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    Dr. Martin Luther King Jr. – Our Conscience Then & Now

    January 17, 2016

January 17, 2016

Dr. Martin Luther King Jr. – Our Conscience Then & Now


Dr. Martin Luther King, Jr. delivered a speech almost exactly a year before his death which may be unfamiliar to many of us.  It has been somewhat eclipsed in the collective memory of America by his glorious and unforgettable “I Have A Dream speech.”  But it is no less important as a cornerstone of his legacy.  The speech, Beyond Vietnam: A Time to Break Silence, Declaration of Independence from the War in Vietnam, was delivered in April 1967.  In it, Dr. King raised the call to end the war in Vietnam and spoke of the pivotal choice our society had before it:

“We must move past indecision to action. We must find new ways to speak for peace in Vietnam and justice throughout the developing world, a world that borders on our doors. If we do not act we shall surely be dragged down the long, dark and shameful corridors of time reserved for those who possess power without compassion, might without morality, and strength without sight.”

He outlined the terrible consequences of the path we had chosen, as resources were moved away from building the Great Society to prosecuting the Vietnam War.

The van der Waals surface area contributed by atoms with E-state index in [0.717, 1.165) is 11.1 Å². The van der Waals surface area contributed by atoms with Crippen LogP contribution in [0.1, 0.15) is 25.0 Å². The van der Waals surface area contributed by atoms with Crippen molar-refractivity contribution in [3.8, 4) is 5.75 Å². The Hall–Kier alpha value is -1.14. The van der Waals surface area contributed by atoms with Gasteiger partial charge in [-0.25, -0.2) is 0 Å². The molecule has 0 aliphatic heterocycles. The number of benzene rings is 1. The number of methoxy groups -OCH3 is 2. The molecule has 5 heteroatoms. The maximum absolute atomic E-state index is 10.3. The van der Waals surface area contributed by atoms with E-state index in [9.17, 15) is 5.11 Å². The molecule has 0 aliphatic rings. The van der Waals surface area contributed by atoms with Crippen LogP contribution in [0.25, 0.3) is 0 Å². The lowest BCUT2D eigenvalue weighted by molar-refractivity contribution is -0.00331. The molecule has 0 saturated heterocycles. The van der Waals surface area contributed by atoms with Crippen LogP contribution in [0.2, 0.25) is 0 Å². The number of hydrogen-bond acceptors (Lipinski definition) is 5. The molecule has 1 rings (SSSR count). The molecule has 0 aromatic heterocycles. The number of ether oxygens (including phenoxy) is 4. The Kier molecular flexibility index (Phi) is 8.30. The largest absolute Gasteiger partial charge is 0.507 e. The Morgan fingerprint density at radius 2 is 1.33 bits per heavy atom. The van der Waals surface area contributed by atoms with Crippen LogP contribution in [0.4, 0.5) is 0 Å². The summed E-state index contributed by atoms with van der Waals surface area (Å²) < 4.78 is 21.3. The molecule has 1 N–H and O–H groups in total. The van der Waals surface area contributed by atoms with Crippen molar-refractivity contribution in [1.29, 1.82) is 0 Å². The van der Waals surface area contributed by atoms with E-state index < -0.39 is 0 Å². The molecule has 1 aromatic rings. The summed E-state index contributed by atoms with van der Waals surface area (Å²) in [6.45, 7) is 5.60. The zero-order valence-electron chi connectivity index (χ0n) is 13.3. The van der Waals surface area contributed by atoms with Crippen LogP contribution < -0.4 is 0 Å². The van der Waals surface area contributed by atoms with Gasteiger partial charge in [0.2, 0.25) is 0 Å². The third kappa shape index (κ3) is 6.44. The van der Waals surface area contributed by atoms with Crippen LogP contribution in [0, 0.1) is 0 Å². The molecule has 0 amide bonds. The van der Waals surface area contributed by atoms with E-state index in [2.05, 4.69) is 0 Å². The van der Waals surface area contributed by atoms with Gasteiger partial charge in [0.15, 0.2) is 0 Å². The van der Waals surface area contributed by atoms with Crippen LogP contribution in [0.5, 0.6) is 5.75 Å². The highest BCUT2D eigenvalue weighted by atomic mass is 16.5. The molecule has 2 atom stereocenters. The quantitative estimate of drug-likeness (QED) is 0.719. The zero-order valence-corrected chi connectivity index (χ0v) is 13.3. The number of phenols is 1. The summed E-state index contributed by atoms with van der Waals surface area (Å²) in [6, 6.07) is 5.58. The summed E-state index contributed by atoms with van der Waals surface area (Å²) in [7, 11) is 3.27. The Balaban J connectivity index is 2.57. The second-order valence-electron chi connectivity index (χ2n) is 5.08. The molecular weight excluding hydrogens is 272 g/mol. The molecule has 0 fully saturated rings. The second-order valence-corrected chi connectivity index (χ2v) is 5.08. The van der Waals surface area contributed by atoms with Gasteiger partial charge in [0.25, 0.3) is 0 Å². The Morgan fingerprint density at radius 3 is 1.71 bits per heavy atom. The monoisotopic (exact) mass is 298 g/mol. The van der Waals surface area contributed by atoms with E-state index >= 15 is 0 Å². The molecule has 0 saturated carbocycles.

“A few years ago there was a shining moment in that struggle. It seemed as if there was a real promise of hope for the poor – both black and white – through the Poverty Program. Then came the build-up in Vietnam, and I watched the program broken and eviscerated as if it were some idle political play thing of a society gone mad on war, and I knew that America would never invest the necessary funds or energies in rehabilitation of its poor so long as Vietnam continued to draw men and skills and money like some demonic, destructive suction tube. So I was increasingly compelled to see the war as an enemy of the poor and to attack it as such.”

His words are as relevant today as they were in 1967.  Our spending on war has soared into the hundreds of billions of dollars. Economic inequality and social stratification have risen to alarming levels.  Nearly 50 years later after the Beyond Vietnam speech, we desperately need leaders of the caliber and greatness of Martin Luther King, Jr. who can inspire us to become ethical citizens of the world, and replace inequality with inclusiveness, war-making with peace-building.

The issues he brought to our attention in America and later to the World, as winner of the Nobel Peace Prize in 1964, challenged us to rethink who we were.  Speaking out and tweaking our national conscience put him at great personal risk.  He was confident, though, that he was following the path ordained for him, and the courage required to reach his destination would be there.  His guiding light was the motto he and others chose to express as the purpose of the Southern Christian Leadership Conference when it was formed in 1957 to broaden the nonviolent battle for civil rights,

To save the soul of America

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